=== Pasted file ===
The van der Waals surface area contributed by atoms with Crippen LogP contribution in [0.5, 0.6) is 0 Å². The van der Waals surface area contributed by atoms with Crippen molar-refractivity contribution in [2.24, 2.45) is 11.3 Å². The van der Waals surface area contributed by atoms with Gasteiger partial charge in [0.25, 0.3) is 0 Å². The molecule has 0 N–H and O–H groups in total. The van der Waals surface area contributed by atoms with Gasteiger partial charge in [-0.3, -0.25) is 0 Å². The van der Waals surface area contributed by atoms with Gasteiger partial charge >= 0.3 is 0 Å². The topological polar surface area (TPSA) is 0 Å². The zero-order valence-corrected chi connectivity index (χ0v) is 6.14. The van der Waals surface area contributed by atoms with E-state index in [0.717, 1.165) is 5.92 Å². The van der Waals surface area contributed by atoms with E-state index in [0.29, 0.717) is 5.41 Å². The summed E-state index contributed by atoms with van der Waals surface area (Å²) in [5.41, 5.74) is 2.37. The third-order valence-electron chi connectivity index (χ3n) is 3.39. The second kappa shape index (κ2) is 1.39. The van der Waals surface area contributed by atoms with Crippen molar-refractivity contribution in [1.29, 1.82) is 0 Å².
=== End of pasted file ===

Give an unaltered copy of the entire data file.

The van der Waals surface area contributed by atoms with Crippen LogP contribution in [0.5, 0.6) is 0 Å². The van der Waals surface area contributed by atoms with Crippen molar-refractivity contribution in [2.24, 2.45) is 11.3 Å². The van der Waals surface area contributed by atoms with Gasteiger partial charge in [0.25, 0.3) is 0 Å². The molecule has 0 N–H and O–H groups in total. The van der Waals surface area contributed by atoms with Gasteiger partial charge in [-0.3, -0.25) is 0 Å². The van der Waals surface area contributed by atoms with Gasteiger partial charge >= 0.3 is 0 Å². The topological polar surface area (TPSA) is 0 Å². The zero-order valence-corrected chi connectivity index (χ0v) is 6.14. The van der Waals surface area contributed by atoms with E-state index in [0.717, 1.165) is 5.92 Å². The van der Waals surface area contributed by atoms with E-state index in [0.29, 0.717) is 5.41 Å². The summed E-state index contributed by atoms with van der Waals surface area (Å²) in [5.41, 5.74) is 2.37. The third-order valence-electron chi connectivity index (χ3n) is 3.39. The second kappa shape index (κ2) is 1.39. The van der Waals surface area contributed by atoms with Crippen molar-refractivity contribution in [1.29, 1.82) is 0 Å².